Martinez acknowledges that the Candidate Review Worksheets were then forwarded to Sergeant John Fumo (Fumo), Commanding Officer of the Investigations Section. (R SF Par. 14, 36). It is undisputed that Fumo then prepared a Summary Report, recommending that Martinez be removed from the eligibility list. (R SF Par. 36). Martinez acknowledges that the Summary Report included reasons such as: (1) the arrest for aggravated assault, (2) the driver's license suspensions for failure to appear in court in 2001 and 2003 and the citation for operating a motor vehicle while having a suspended license, (3) the failure to register for the Selective Services System, (4) the collection account for $250 in unpaid parking tickets, and (5) the failure to accurately answer the questions on the Questionnaire. (R SF Par. 37). Martinez also acknowledges that Fumo testified that Fumo considered Martinez's placement on supervision for the aggravated assault to be a conviction because such a sentence is a punishment for stipulating to the facts of the offense. (R SF Par. 38). Martinez argues that another deposed Department employee testified that a sentence of supervision does not necessarily equate to a conviction. (R SF Par. 38).

4. Commander of Division of Review

It is undisputed that Fumo submitted the investigation documents and Summary Report to Lieutenant Cathleen Rendon (Rendon), Acting Commander of the DHR, Division of Review. (R SF Par. 40). Martinez acknowledges that Rendon concluded that Martinez did not meet the Background Standards and that his application should be rejected. (R SF Par. 40). It is undisputed that Rendon did not recall any conversations with Fallon, Gregoire, Carothers, or Fumo regarding Martinez's application. (R SF Par. 40).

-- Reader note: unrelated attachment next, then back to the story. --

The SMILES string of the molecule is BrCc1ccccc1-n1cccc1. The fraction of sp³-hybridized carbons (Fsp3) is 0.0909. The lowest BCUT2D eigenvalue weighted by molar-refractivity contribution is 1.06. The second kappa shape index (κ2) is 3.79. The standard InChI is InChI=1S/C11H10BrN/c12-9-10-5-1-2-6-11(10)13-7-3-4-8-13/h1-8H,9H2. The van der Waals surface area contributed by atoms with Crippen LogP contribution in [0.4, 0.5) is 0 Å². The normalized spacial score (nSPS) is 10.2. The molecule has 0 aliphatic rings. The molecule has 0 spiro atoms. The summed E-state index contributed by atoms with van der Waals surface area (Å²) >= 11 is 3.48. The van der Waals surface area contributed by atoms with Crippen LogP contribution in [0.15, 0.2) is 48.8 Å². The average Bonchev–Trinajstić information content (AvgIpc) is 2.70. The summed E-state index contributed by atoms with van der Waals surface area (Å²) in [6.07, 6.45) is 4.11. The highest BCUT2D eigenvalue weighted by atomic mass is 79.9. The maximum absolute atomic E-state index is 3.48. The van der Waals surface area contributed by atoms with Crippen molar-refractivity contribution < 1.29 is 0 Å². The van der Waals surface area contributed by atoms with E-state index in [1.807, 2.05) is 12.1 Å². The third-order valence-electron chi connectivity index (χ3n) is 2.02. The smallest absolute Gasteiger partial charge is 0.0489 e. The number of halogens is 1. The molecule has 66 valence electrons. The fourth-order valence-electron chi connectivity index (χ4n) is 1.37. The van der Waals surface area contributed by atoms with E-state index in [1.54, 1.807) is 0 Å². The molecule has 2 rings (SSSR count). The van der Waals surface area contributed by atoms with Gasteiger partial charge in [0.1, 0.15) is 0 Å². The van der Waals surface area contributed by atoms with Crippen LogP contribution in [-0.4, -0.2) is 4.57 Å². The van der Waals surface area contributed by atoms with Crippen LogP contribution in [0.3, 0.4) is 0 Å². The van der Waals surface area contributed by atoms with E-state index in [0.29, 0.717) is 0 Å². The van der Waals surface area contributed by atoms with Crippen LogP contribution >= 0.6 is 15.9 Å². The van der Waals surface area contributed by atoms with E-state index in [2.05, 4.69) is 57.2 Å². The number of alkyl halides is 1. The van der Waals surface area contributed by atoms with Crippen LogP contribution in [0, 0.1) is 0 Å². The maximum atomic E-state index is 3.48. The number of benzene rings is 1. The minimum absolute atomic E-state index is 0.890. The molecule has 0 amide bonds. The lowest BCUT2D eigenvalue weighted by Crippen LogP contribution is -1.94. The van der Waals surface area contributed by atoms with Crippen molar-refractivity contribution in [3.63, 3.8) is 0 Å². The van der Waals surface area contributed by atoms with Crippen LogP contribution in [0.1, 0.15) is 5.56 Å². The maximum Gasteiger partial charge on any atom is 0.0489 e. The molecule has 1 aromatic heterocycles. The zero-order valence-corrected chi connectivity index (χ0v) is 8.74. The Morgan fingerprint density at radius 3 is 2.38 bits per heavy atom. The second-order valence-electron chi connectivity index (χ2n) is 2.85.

5. Deputy Superintendent

Martinez admits that Rendon forwarded the documents relating to Martinez's application along with a recommendation of rejection to Theodore O'Keefe, the Department Deputy Superintendent of the Bureau of Administrative Services. (R SF Par. 40). Michelle Burton, the Acting Commissioner of the DHR informed the DHR that Martinez should be removed from the eligibility list. (R SF Par. 41). Martinez acknowledges that he subsequently received a rejection letter from the DHR. (R SF Par. 42).

Martinez argues that the delay in receiving his rejection letter evinces unlawful discrimination. However, the City contends that in mid 2006, the Investigations Section was instructed to stop the process of forwarding PPO Applications to the Commander of the DHR. (SF Par. 20-22). The City contends that the appeals process for applicants disqualified under the Background standards was under review until early 2008. (SF Par. 20). Martinez does not dispute such facts, but points out that applicants rejected based on reasons other than the Background Standards received rejection letters during that time period. (R SF Par. 20). Thus, Martinez does not provide any justification for considering the delay in his rejection based on the Background Standards to be unusual or suspicious.

B. Whether Martinez was Qualified for the PPO Position

The City argues that Martinez was not qualified under the Background Standards for the PPO position. The City points to the many reasons relied upon by the Department employees involved in the application review process. In regard to the allegedly inaccurate statements included on the Questionnaire, Martinez has presented a variety of explanations for his answers to show that he did not make any errors in bad faith. For example, he contends that he did not understand the word "questioned by police" in the Questionnaire to include questioning by the Federal Bureau of Investigation, which had questioned him on a prior occasion. He also claims that although he had been a defendant in a criminal case, he had never spoken in court and he had answered "no" in good faith to the question regarding testimony in a criminal case. While such belated explanations are issues of credibility, Martinez still has not offered a sufficient explanation for the other reasons for his rejection.